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I’m 60 With $1.5 Million in My 401(k). Should I Convert $120,000 per Year to Avoid RMDs?


It’s a wise move to plan ahead for the taxes you’ll pay on retirement income, including eventual required minimum distributions (RMDs). Instead of waiting until the RMD deadline to start thinking about tax planning, starting the process at age 60 gives you the luxury of time to weigh all of your options and adjust your strategy as you go. 

A financial advisor can help you plan for RMDs and build you a retirement income strategy to meet your needs. Find a fiduciary advisor today.

A big consideration in retirement is how to minimize the tax bite the IRS takes out of money you’ve saved in tax-deferred retirement accounts like IRAs or 401(k) plans. Contributions to those plans aren’t taxed when the money goes in, which maximizes your compounded gains over time. When money is withdrawn, it’s taxed as ordinary income. And once the investor turns 73 (or 75 for those who turn 74 after Dec. 31, 2032) the IRS demands that a specific portion of the money is cashed out so that the government can start collecting taxes on the money that’s been long socked away. 

So why does this all matter? If a retiree also is collecting Social Security, a pension or other income, the additional money from an RMD can push them into a higher tax bracket and also can trigger taxes on their Social Security benefits. That’s why planning well in advance can be so beneficial.

Consider a Gradual Conversion

Imagine that you’re 60 years old with $1.5 million in your 401(k), which gives you 14 years before your first RMD is due (the IRS allows you to delay your first mandatory withdrawal until April 1 of the year after you reach RMD age). Over those 14 years, you could convert your entire 401(k) balance into a Roth IRA. Roth accounts aren’t subject to RMDs and because taxes are paid at the time of conversion, qualified withdrawals can be made penalty- and tax-free. Handled correctly, you can minimize taxes on your retirement money while sidestepping RMDs and completely avoid taxes on any new gains earned in your converted Roth account. 

There are two important caveats, though. First, you can withdraw contributions to a Roth IRA at any time, but you must wait five years after making your first Roth contribution to withdraw investment gains free of taxes and penalties. When executing a Roth conversion, you must wait five years before you can withdraw the converted principal (unless you’re age 59 ½ or older) and avoid the 10% early withdrawal penalty.

The five-year waiting period is dictated by what’s known as the five-year rule. A financial advisor can help you better understand and navigate this complicated rule so you can avoid unwanted tax bills and early withdrawal penalties.

Adjusting as You Go

Looking at the specifics of your situation, you might want to adjust your strategy. As a single-filer, converting $120,000 in a year would keep you well below the 2024 $182,100 upper limit of the 24% tax bracket as long as you make $62,100 or less in other taxable income. Any more, and you’ll move into incrementally larger tax liability.

If you were to convert up to the limit for the 22% bracket – which is $95,375 for 2024 – for 14 years, you’d reduce the tax bite by 2% for a portion of the conversion. Remember, you’ll have to also account for any gains on money left for longer in your IRA. And over 14 years, there may be changes to tax rules, so plan on adjusting your approach as necessary.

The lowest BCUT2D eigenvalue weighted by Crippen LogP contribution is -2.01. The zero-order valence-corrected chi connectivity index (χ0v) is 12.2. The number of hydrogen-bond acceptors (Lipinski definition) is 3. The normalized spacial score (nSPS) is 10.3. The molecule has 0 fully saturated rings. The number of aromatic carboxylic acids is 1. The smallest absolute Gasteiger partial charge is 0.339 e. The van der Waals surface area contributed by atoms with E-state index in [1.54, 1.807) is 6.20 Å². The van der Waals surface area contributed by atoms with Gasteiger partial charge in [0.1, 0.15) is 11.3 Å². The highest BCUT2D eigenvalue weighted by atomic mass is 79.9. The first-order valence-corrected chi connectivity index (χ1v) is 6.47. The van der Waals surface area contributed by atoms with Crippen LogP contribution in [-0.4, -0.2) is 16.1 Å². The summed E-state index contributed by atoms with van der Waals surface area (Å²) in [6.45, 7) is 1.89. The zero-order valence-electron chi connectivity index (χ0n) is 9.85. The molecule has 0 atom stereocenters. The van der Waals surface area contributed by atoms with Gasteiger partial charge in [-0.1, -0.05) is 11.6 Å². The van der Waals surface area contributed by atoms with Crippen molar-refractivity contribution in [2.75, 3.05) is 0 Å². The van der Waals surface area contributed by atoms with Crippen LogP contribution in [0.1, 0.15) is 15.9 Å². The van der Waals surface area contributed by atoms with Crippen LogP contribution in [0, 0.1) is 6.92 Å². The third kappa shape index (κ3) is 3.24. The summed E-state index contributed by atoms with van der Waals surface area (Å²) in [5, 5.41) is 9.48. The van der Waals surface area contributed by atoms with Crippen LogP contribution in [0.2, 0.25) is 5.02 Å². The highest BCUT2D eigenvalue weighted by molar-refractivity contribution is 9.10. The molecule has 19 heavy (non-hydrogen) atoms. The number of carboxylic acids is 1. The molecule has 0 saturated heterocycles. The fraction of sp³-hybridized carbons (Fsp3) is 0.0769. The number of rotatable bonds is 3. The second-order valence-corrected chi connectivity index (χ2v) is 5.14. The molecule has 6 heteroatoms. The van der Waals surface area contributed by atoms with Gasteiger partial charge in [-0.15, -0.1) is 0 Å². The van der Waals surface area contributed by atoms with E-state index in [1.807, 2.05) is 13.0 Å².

A financial advisor can help you calculate an appropriate conversion strategy for your situation. Get matched with a fiduciary advisor.

The size of the chunk of IRA cash you can convert each year will vary, according to your investment returns. In down years, converting up to your maximum bracket limit might move 20% of your money into a Roth where, once reinvested, that money can produce higher gains as the market recovers. In years when your investments gain, you’ll convert a smaller percentage of your IRA balance. Over the course of 14 years, the effect of those conversions will serve to average out your tax bill. 

Bottom Line

Planning on how to handle taxes and withdrawals from your retirement nest egg is best done early in retirement, or even before you stop working. This allows you to consult with professionals, weigh all the options and still have time to adjust your strategy to whatever challenges life throws at you. 

Retirement Planning Tips

  • As you can see, RMDs can play a pivotal role in the income taxes a retiree will potentially owe. Knowing how much your first RMD will be and when it’s due is an important first step in the planning process. SmartAsset’s RMD calculator can help you estimate how much
  • A financial advisor can help you create a tax strategy for retirement withdrawals. Finding a financial advisor doesn’t have to be hard. SmartAsset’s free tool matches you with up to three vetted financial advisors who serve your area, and you can have a free introductory call with your advisor matches to decide which one you feel is right for you. If you’re ready to find an advisor who can help you achieve your financial goals, get started now.
  • Keep an emergency fund on hand in case you run into unexpected expenses. An emergency fund should be liquid — in an account that isn’t at risk of significant fluctuation like the stock market. The tradeoff is that the value of liquid cash can be eroded by inflation. But a high-interest account allows you to earn compound interest. Compare savings accounts from these banks.

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